The "$400 flagship" concept is dead

This article may contain personal views and opinion from the author.

About this very time last year, all of the mobile tech world was buzzing about a new type of phone: the so called "$400 flagship".

Every once in a while, a company would release a phone that would undercut all else in terms of price, but last year there was not one or two of them: a bunch of (mostly) newly-founded companies started selling phones with flagship grade hardware at an amazing price: $400. At the same time, the mainstream brands sold phones with similar hardware at $600 or more. It almost seemed like the end of expensive phones was nigh. Talk about "iPhone killers" and "flagship killers" intensified to the maximum.

One year later, there is far less talk about "$400 flagships". What happened? How did the booming category of the phone industry in 2016 come to a grinding halt just a year later?

We investigate the faith of the "$400 flagship" and look at how its poster children abandoned the idea, usually for one simple reason: profit.

How it all started...

The "$400 flagship" trend seemed to have a very early start somewhere along the times of the Nexus 4 back in 2012. Google launched this flagship-grade phone for just $300, undercutting iPhones and Galaxies by a huge margin. Then came the Nexus 5 and Nexus 5X, two phones that you could not buy at any major carrier yet two phones that turned iconic for their great software support and value for money. And then... silence. The Nexus 6 and Google Pixel ended the trend of affordable phones made by Google, as the company realized it would rather have the profit and make an all-out flagship.

But then, Chinese companies came along to fill in the gap. The poster child of the $400 flagship trend has got to be OnePlus. The company grew like a mushroom by selling super affordable phones: the original OnePlus One from 2014 sold for just $300 packing flagship-grade specs and it caused a small stir. It needed no big marketing budget: its amazing price was enough of an incentive to get people to talk about it. But it was hard to get and not long after came the OnePlus 2 for $330. Still a great deal, but a tad bit more expensive. And then, the big hit: the $400 OnePlus 3 with its refined design that could finally claim to be the "$400 flagship killer" with some credibility. At the time, the clumsy invitation model was gone and OnePlus became more than a niche company.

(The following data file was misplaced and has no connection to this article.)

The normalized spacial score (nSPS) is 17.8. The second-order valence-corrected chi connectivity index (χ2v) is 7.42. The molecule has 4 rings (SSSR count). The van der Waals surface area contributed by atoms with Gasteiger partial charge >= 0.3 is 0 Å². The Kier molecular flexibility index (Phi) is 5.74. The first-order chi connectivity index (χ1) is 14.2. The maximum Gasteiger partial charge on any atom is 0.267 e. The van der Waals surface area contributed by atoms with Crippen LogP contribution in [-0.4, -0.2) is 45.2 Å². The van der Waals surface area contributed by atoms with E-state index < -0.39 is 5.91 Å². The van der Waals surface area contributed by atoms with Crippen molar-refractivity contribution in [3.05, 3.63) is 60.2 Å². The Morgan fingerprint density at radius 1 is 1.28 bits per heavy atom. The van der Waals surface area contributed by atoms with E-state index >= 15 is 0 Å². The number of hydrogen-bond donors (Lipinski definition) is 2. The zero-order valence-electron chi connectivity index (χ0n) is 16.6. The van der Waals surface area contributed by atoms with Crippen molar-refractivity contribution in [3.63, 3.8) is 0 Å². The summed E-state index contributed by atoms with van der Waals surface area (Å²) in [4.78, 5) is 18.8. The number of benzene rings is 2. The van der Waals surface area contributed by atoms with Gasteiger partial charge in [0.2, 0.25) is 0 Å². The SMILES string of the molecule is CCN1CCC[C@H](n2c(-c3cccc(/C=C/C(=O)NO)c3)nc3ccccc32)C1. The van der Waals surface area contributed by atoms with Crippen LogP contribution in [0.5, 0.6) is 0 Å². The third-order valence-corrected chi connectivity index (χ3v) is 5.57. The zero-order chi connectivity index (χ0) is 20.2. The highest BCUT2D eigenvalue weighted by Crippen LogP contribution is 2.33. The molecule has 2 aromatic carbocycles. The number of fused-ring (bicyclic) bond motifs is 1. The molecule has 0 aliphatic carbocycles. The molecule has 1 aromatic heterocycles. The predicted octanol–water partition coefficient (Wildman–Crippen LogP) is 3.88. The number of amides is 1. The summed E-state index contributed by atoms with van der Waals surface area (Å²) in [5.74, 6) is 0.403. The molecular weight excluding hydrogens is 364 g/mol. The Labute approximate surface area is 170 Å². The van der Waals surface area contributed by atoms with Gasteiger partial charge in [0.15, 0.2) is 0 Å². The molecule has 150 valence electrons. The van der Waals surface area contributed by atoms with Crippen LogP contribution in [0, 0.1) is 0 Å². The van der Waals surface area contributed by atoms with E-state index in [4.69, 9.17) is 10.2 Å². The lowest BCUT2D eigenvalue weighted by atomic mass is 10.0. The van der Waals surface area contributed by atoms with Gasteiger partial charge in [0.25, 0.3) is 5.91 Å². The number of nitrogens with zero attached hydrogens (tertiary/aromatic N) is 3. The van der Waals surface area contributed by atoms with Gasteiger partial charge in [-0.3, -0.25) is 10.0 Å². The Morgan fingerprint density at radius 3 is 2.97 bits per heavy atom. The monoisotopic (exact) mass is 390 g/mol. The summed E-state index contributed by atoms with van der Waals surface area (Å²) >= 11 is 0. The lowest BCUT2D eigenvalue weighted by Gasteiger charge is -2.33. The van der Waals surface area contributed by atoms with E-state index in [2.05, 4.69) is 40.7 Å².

The year was 2016 and others started releasing a staggering amount of flagship-grade phones at the same $400 price: ZTE launched the Axon 7, a similarly well-specced phone for $400. Huawei launched its Honor brand with its hit product: the $400 Honor 8, an excellent phone for the money

Meanwhile, Chinese company Xiaomi kept on releasing top-specced and well-designed phones for under $400 in China and India. The Xiaomi Mi 4 and the Xiaomi Mi 5 were two very popular such phones sold for amazing prices. Another Chinese giant, the Netflix of China, LeEco, entered the U.S. and global market with a bang of $400 flagship-grade phones.

Start-ups like Nextbit with its Robin phone took a chance with a different design, an imaginative cloud-based storage model and more. Motorola launched the excellent $400 Moto X Pure.

Even Apple noticed the new trend and launched the $400 iPhone SE, its cheapest iPhone ever.

And then it all suddenly stopped.

Falling from cloud number nine...

More than halfway into 2017, the $400 flagship category is no more.

The poster child of that revolution, OnePlus, has kept growing prices at a quick and steady rate and its latest OnePlus 5, the only phone that it sells, retails for $480, while in Europe and the rest of the world its prices are even higher at €500. It's still good value for the money, but it's nowhere near the deal it was a couple of years, and even one year ago. And it most certainly does not count as a "$400 flagship".

Worse off, the original "2016 flagship killer", the OnePlus 2 did not even receive a promised update to Android 7.0 Nougat, leaving a bunch of frustrated users.

ZTE never released a successor to the Axon 7, the Honor 8 is getting older and its successor is not available in the United States, and even the iPhone SE has only gotten more storage this year, but no proper upgrade to a newer chip, camera or other major enhancements.

Just a few months after its launch in North America, Chinese company LeEco shut down its operations, and is now facing serious financial troubles.

Nexus phones in their current Pixel reincarnation cost as much as an iPhone. And while Xiaomi still sells very affordable phones in Asia, it equips them with an ad-infested OS that has constant pop-ups and ads that ruin a lot of the experience that comes with its premium hardware.

Final words

The cold and brutal realities of business and profits have settled in. The idealistic world of companies that 'never settle' has been dismantled. And while there are more and more great phones sold for very affordable prices, they have neither the hardware, nor the camera or the features of a true flagship. 

The $400 flagship craze was great while it lasted, but now it's over.

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